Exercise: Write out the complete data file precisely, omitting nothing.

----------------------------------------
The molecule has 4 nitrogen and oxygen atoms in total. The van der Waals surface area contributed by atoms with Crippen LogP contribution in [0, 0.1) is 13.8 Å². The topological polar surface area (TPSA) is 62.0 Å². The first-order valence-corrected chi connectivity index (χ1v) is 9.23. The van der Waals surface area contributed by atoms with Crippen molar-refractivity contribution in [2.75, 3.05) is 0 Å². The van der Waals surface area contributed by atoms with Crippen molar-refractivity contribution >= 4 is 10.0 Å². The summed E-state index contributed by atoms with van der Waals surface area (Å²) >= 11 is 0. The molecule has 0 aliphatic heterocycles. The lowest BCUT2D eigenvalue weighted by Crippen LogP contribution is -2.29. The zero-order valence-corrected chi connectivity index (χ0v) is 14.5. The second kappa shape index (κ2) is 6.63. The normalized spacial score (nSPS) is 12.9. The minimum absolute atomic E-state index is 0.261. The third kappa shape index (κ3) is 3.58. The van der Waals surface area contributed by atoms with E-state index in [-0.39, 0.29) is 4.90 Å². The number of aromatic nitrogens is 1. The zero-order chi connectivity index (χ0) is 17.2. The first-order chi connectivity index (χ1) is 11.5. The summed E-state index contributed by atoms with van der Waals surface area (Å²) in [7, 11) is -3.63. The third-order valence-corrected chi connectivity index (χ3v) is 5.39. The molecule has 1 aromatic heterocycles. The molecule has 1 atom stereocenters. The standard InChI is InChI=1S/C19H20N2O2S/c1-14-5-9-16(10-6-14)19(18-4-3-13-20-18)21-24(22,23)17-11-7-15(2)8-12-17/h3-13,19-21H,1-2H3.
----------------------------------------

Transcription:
The molecule has 4 nitrogen and oxygen atoms in total. The van der Waals surface area contributed by atoms with Crippen LogP contribution in [0, 0.1) is 13.8 Å². The topological polar surface area (TPSA) is 62.0 Å². The first-order valence-corrected chi connectivity index (χ1v) is 9.23. The van der Waals surface area contributed by atoms with Crippen molar-refractivity contribution in [2.75, 3.05) is 0 Å². The van der Waals surface area contributed by atoms with Crippen molar-refractivity contribution >= 4 is 10.0 Å². The summed E-state index contributed by atoms with van der Waals surface area (Å²) >= 11 is 0. The molecule has 0 aliphatic heterocycles. The lowest BCUT2D eigenvalue weighted by Crippen LogP contribution is -2.29. The zero-order valence-corrected chi connectivity index (χ0v) is 14.5. The second kappa shape index (κ2) is 6.63. The normalized spacial score (nSPS) is 12.9. The minimum absolute atomic E-state index is 0.261. The third kappa shape index (κ3) is 3.58. The van der Waals surface area contributed by atoms with E-state index in [-0.39, 0.29) is 4.90 Å². The number of aromatic nitrogens is 1. The zero-order chi connectivity index (χ0) is 17.2. The first-order chi connectivity index (χ1) is 11.5. The summed E-state index contributed by atoms with van der Waals surface area (Å²) in [7, 11) is -3.63. The third-order valence-corrected chi connectivity index (χ3v) is 5.39. The molecule has 1 aromatic heterocycles. The molecule has 1 atom stereocenters. The standard InChI is InChI=1S/C19H20N2O2S/c1-14-5-9-16(10-6-14)19(18-4-3-13-20-18)21-24(22,23)17-11-7-15(2)8-12-17/h3-13,19-21H,1-2H3.